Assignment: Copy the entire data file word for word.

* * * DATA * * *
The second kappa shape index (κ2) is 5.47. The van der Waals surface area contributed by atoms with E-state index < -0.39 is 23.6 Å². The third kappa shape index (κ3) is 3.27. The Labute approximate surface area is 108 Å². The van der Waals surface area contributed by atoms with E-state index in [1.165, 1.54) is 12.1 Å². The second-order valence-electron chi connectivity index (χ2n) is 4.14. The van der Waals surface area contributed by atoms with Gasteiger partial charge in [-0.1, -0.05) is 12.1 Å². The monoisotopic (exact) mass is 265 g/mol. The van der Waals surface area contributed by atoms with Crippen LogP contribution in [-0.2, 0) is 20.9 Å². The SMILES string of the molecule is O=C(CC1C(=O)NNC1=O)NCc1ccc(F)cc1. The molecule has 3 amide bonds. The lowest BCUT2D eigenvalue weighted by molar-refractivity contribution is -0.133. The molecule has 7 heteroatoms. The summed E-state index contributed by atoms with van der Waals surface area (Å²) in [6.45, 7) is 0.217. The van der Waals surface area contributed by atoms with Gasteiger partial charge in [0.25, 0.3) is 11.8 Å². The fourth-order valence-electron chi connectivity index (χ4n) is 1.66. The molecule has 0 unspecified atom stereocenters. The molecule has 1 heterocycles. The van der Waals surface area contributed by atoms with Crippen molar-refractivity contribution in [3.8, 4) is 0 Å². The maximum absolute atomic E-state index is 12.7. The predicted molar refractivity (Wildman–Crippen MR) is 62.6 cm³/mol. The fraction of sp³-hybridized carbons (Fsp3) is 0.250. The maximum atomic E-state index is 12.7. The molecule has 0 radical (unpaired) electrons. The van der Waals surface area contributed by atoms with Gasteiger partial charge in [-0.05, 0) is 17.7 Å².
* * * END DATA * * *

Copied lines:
The second kappa shape index (κ2) is 5.47. The van der Waals surface area contributed by atoms with E-state index < -0.39 is 23.6 Å². The third kappa shape index (κ3) is 3.27. The Labute approximate surface area is 108 Å². The van der Waals surface area contributed by atoms with E-state index in [1.165, 1.54) is 12.1 Å². The second-order valence-electron chi connectivity index (χ2n) is 4.14. The van der Waals surface area contributed by atoms with Gasteiger partial charge in [-0.1, -0.05) is 12.1 Å². The monoisotopic (exact) mass is 265 g/mol. The van der Waals surface area contributed by atoms with Crippen LogP contribution in [-0.2, 0) is 20.9 Å². The SMILES string of the molecule is O=C(CC1C(=O)NNC1=O)NCc1ccc(F)cc1. The molecule has 3 amide bonds. The lowest BCUT2D eigenvalue weighted by molar-refractivity contribution is -0.133. The molecule has 7 heteroatoms. The summed E-state index contributed by atoms with van der Waals surface area (Å²) in [6.45, 7) is 0.217. The van der Waals surface area contributed by atoms with Gasteiger partial charge in [0.25, 0.3) is 11.8 Å². The fourth-order valence-electron chi connectivity index (χ4n) is 1.66. The molecule has 0 unspecified atom stereocenters. The molecule has 1 heterocycles. The van der Waals surface area contributed by atoms with Crippen molar-refractivity contribution in [3.8, 4) is 0 Å². The maximum absolute atomic E-state index is 12.7. The predicted molar refractivity (Wildman–Crippen MR) is 62.6 cm³/mol. The fraction of sp³-hybridized carbons (Fsp3) is 0.250. The maximum atomic E-state index is 12.7. The molecule has 0 radical (unpaired) electrons. The van der Waals surface area contributed by atoms with Gasteiger partial charge in [-0.05, 0) is 17.7 Å².